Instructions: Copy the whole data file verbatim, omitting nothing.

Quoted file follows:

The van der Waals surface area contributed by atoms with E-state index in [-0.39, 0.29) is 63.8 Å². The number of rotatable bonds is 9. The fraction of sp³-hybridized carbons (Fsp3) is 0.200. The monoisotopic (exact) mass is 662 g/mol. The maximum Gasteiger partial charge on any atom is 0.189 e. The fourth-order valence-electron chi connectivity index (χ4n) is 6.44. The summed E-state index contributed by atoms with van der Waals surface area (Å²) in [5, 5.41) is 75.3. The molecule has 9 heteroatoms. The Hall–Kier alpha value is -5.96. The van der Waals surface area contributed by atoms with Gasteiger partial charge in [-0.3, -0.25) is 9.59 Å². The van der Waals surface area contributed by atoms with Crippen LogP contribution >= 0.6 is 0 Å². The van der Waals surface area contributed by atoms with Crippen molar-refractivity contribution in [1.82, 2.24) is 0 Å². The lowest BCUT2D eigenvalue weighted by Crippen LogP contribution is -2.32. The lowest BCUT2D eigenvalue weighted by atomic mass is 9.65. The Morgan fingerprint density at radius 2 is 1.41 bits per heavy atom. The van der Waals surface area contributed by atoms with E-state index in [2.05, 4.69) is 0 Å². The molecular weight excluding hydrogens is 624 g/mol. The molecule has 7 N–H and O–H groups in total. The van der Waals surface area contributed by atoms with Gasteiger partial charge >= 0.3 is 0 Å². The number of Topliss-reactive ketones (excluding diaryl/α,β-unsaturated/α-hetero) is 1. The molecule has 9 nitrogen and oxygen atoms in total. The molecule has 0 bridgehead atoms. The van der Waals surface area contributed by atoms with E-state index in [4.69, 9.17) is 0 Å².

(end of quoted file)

The van der Waals surface area contributed by atoms with E-state index in [-0.39, 0.29) is 63.8 Å². The number of rotatable bonds is 9. The fraction of sp³-hybridized carbons (Fsp3) is 0.200. The monoisotopic (exact) mass is 662 g/mol. The maximum Gasteiger partial charge on any atom is 0.189 e. The fourth-order valence-electron chi connectivity index (χ4n) is 6.44. The summed E-state index contributed by atoms with van der Waals surface area (Å²) in [5, 5.41) is 75.3. The molecule has 9 heteroatoms. The Hall–Kier alpha value is -5.96. The van der Waals surface area contributed by atoms with Gasteiger partial charge in [-0.3, -0.25) is 9.59 Å². The van der Waals surface area contributed by atoms with Crippen LogP contribution >= 0.6 is 0 Å². The van der Waals surface area contributed by atoms with Crippen molar-refractivity contribution in [1.82, 2.24) is 0 Å². The lowest BCUT2D eigenvalue weighted by Crippen LogP contribution is -2.32. The lowest BCUT2D eigenvalue weighted by atomic mass is 9.65. The Morgan fingerprint density at radius 2 is 1.41 bits per heavy atom. The van der Waals surface area contributed by atoms with E-state index in [2.05, 4.69) is 0 Å². The molecular weight excluding hydrogens is 624 g/mol. The molecule has 7 N–H and O–H groups in total. The van der Waals surface area contributed by atoms with Gasteiger partial charge >= 0.3 is 0 Å². The number of Topliss-reactive ketones (excluding diaryl/α,β-unsaturated/α-hetero) is 1. The molecule has 9 nitrogen and oxygen atoms in total. The molecule has 0 bridgehead atoms. The van der Waals surface area contributed by atoms with E-state index in [4.69, 9.17) is 0 Å².